Examining Nikki Haley’s conduct

Michael Brendan Dougherty of National Review Online explores recent revelations from former United Nations Ambassador Nikki Haley’s new book.

The juiciest detail is that then–secretary of state Rex Tillerson and then–White House chief of staff John Kelly approached Haley and tried to involve her in their intrigues to “save the country” from the president himself. …

… Haley rebuffed their approach, though she doesn’t say she reported their insubordinate attitude to the president. …

… Ultimately, Haley is at pains to emphasize that her loyalty to the president is also a loyalty to the voters who put him in office. By respecting the president, even when she disagrees with him or his way of doing things, she’s respecting the voters she may hope to win someday.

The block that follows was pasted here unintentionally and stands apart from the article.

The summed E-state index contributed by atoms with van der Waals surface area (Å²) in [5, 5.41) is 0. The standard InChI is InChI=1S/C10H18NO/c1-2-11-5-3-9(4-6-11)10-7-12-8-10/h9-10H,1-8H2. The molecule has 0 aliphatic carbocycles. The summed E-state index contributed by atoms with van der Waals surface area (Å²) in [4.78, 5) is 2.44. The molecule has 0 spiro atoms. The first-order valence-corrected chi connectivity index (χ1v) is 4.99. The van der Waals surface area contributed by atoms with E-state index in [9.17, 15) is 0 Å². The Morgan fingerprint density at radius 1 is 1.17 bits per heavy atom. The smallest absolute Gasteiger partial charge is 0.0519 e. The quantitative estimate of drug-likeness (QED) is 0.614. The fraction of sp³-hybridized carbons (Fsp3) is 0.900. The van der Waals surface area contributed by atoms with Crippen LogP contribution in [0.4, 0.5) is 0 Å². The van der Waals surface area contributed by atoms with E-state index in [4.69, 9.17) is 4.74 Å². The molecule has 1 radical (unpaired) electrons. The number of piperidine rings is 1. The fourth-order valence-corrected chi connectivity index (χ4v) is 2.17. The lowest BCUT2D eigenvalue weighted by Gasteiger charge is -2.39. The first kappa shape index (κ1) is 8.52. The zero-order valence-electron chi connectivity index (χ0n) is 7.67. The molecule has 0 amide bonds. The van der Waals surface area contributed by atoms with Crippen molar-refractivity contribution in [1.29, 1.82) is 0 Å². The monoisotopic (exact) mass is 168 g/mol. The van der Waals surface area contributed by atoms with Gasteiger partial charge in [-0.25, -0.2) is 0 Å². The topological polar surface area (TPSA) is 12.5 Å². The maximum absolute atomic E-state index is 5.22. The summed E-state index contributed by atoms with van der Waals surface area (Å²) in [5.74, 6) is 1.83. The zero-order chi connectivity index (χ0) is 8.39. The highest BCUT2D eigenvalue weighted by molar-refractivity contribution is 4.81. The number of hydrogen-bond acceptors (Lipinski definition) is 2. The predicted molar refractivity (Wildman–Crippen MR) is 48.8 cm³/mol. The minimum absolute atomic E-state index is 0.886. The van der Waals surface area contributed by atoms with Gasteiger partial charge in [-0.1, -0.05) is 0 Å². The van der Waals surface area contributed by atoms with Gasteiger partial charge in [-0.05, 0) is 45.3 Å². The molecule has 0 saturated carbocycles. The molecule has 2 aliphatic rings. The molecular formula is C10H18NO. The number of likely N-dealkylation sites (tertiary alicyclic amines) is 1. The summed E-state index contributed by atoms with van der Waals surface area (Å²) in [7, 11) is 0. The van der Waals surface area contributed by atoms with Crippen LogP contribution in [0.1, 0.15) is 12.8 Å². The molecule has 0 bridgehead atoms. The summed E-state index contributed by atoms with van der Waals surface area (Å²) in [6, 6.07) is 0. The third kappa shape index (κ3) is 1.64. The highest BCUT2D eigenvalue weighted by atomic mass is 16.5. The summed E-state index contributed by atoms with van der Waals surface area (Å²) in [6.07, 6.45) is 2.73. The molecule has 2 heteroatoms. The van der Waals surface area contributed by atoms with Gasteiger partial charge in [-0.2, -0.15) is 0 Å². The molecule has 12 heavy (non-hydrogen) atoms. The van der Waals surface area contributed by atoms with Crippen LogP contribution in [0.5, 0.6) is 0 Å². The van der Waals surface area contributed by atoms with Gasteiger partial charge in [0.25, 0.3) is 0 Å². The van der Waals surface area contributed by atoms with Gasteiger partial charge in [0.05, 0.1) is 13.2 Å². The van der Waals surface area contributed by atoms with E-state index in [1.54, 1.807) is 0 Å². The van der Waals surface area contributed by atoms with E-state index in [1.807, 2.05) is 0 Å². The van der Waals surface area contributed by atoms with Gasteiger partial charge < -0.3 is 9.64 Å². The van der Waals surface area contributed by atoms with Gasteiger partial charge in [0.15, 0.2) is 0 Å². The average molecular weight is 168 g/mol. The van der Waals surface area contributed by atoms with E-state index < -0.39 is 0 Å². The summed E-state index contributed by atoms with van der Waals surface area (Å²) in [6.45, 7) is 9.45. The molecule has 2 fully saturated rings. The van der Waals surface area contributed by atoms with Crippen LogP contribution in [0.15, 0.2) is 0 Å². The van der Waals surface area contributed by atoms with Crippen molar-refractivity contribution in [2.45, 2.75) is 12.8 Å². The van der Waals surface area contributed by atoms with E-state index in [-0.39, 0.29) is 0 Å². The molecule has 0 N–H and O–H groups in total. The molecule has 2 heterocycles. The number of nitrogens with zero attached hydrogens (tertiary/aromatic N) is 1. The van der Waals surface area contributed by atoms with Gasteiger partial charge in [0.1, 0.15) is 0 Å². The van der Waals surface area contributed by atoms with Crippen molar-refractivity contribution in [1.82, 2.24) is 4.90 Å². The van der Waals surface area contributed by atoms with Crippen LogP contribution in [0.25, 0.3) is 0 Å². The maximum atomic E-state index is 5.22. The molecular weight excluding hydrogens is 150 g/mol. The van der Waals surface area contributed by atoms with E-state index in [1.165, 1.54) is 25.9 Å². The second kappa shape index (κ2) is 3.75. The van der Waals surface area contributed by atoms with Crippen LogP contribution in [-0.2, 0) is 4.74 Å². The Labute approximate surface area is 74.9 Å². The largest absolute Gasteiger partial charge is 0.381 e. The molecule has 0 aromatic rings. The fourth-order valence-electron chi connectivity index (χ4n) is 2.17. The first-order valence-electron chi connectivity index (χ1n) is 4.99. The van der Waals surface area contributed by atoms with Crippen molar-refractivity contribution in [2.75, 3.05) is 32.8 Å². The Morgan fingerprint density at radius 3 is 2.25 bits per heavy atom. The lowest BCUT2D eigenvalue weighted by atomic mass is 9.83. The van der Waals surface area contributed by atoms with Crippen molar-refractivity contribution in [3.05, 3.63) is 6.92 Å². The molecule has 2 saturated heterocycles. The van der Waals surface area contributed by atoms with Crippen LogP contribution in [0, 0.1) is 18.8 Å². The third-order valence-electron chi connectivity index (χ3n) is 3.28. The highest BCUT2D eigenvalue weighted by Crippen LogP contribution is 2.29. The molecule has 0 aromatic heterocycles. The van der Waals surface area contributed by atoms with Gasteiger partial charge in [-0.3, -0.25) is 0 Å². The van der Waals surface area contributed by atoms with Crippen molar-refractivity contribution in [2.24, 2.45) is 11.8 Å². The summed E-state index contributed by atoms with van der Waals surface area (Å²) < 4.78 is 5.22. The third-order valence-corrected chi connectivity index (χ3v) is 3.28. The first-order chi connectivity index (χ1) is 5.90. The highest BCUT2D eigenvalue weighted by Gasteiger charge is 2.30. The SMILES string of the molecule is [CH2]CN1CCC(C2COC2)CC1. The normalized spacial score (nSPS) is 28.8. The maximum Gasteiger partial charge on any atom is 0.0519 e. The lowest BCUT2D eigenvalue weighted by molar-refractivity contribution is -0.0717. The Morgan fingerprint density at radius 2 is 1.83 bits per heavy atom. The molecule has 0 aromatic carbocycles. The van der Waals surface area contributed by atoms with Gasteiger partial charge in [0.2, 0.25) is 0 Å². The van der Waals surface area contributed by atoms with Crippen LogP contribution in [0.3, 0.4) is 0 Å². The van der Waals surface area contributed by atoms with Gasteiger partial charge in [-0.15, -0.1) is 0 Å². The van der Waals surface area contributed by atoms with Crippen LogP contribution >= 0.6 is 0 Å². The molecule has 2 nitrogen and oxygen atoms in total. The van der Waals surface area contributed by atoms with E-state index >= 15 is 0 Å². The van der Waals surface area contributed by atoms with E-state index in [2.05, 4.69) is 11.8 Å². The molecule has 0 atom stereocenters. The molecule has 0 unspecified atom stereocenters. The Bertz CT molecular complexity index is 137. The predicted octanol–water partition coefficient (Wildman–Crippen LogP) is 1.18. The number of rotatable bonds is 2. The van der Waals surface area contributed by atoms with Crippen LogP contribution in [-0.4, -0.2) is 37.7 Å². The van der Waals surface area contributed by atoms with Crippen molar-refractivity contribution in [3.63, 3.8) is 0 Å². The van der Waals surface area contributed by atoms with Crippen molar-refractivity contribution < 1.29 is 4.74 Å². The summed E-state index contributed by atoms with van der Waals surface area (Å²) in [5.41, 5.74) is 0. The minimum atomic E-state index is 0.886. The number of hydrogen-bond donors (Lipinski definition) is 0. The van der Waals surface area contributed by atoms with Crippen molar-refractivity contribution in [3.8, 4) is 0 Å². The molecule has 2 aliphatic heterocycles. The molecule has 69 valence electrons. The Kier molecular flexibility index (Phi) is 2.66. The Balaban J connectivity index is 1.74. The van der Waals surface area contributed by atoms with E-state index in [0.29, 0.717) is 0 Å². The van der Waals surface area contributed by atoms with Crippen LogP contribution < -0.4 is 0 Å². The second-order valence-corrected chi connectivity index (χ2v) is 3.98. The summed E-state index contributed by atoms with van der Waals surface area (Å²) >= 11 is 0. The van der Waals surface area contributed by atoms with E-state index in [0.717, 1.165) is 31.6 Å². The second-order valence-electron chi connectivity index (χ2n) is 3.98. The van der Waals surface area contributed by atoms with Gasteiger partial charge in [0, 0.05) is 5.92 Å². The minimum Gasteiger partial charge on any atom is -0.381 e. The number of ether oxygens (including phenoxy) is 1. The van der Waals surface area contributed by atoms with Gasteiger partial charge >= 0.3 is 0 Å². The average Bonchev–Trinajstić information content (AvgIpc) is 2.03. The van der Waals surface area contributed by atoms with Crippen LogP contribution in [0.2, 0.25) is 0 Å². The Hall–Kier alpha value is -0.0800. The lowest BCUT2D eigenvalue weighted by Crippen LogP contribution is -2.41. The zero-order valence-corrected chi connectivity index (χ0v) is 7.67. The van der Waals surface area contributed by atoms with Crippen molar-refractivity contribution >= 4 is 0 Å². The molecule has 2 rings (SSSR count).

One may find this cynical or savvy on her part. I’m not a natural Nikki Haley supporter. I haven’t found her speeches all that impressive. And I tend to be on the opposite side of the intramural conservative debates about foreign policy. But even if one takes Haley to be making a calculated political maneuver by demonstrating “her loyalty to Trump and her independence from him,” we should note that this is precisely the right thing to do constitutionally. And she knows it. Haley told Norah O’Donnell during an interview that cabinet officials and bureaucrats have their duties: “Go tell the president what your differences are and quit if you don’t like what he’s doing. . . . But to undermine a president is really a very dangerous thing, and it goes against the Constitution and it goes against what the American people want. And it was offensive.”

Mitch Kokai / Senior Political Analyst

Mitch Kokai is senior political analyst for the John Locke Foundation. He joined JLF in December 2005 as director of communications. That followed more than four years as chie...

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